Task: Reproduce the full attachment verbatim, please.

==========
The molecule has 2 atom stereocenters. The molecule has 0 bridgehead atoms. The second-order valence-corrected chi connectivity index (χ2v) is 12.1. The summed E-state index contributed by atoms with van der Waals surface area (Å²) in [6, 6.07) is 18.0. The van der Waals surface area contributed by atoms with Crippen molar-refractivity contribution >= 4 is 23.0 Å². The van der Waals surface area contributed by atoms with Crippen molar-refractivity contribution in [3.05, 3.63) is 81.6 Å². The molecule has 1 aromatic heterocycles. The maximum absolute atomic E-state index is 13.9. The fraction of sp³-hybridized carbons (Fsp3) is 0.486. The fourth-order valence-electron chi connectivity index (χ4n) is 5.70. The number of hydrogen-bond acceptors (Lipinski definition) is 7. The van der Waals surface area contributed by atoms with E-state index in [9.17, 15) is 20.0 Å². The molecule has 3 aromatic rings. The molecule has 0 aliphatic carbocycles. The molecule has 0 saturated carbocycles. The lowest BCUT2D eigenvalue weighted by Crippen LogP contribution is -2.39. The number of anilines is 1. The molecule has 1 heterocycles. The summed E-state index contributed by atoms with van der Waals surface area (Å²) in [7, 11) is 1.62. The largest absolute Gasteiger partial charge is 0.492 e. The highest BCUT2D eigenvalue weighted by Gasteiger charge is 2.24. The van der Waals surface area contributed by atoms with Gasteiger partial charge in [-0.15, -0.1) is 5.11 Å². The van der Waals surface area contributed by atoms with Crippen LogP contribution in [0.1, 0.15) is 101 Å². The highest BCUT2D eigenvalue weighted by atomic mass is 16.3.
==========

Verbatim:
The molecule has 2 atom stereocenters. The molecule has 0 bridgehead atoms. The second-order valence-corrected chi connectivity index (χ2v) is 12.1. The summed E-state index contributed by atoms with van der Waals surface area (Å²) in [6, 6.07) is 18.0. The van der Waals surface area contributed by atoms with Crippen molar-refractivity contribution >= 4 is 23.0 Å². The van der Waals surface area contributed by atoms with Crippen molar-refractivity contribution in [3.05, 3.63) is 81.6 Å². The molecule has 1 aromatic heterocycles. The maximum absolute atomic E-state index is 13.9. The fraction of sp³-hybridized carbons (Fsp3) is 0.486. The fourth-order valence-electron chi connectivity index (χ4n) is 5.70. The number of hydrogen-bond acceptors (Lipinski definition) is 7. The van der Waals surface area contributed by atoms with E-state index in [9.17, 15) is 20.0 Å². The molecule has 3 aromatic rings. The molecule has 0 aliphatic carbocycles. The molecule has 0 saturated carbocycles. The lowest BCUT2D eigenvalue weighted by Crippen LogP contribution is -2.39. The number of anilines is 1. The molecule has 1 heterocycles. The summed E-state index contributed by atoms with van der Waals surface area (Å²) in [7, 11) is 1.62. The largest absolute Gasteiger partial charge is 0.492 e. The highest BCUT2D eigenvalue weighted by Gasteiger charge is 2.24. The van der Waals surface area contributed by atoms with Gasteiger partial charge in [-0.15, -0.1) is 5.11 Å². The van der Waals surface area contributed by atoms with Crippen LogP contribution in [0.1, 0.15) is 101 Å². The highest BCUT2D eigenvalue weighted by atomic mass is 16.3.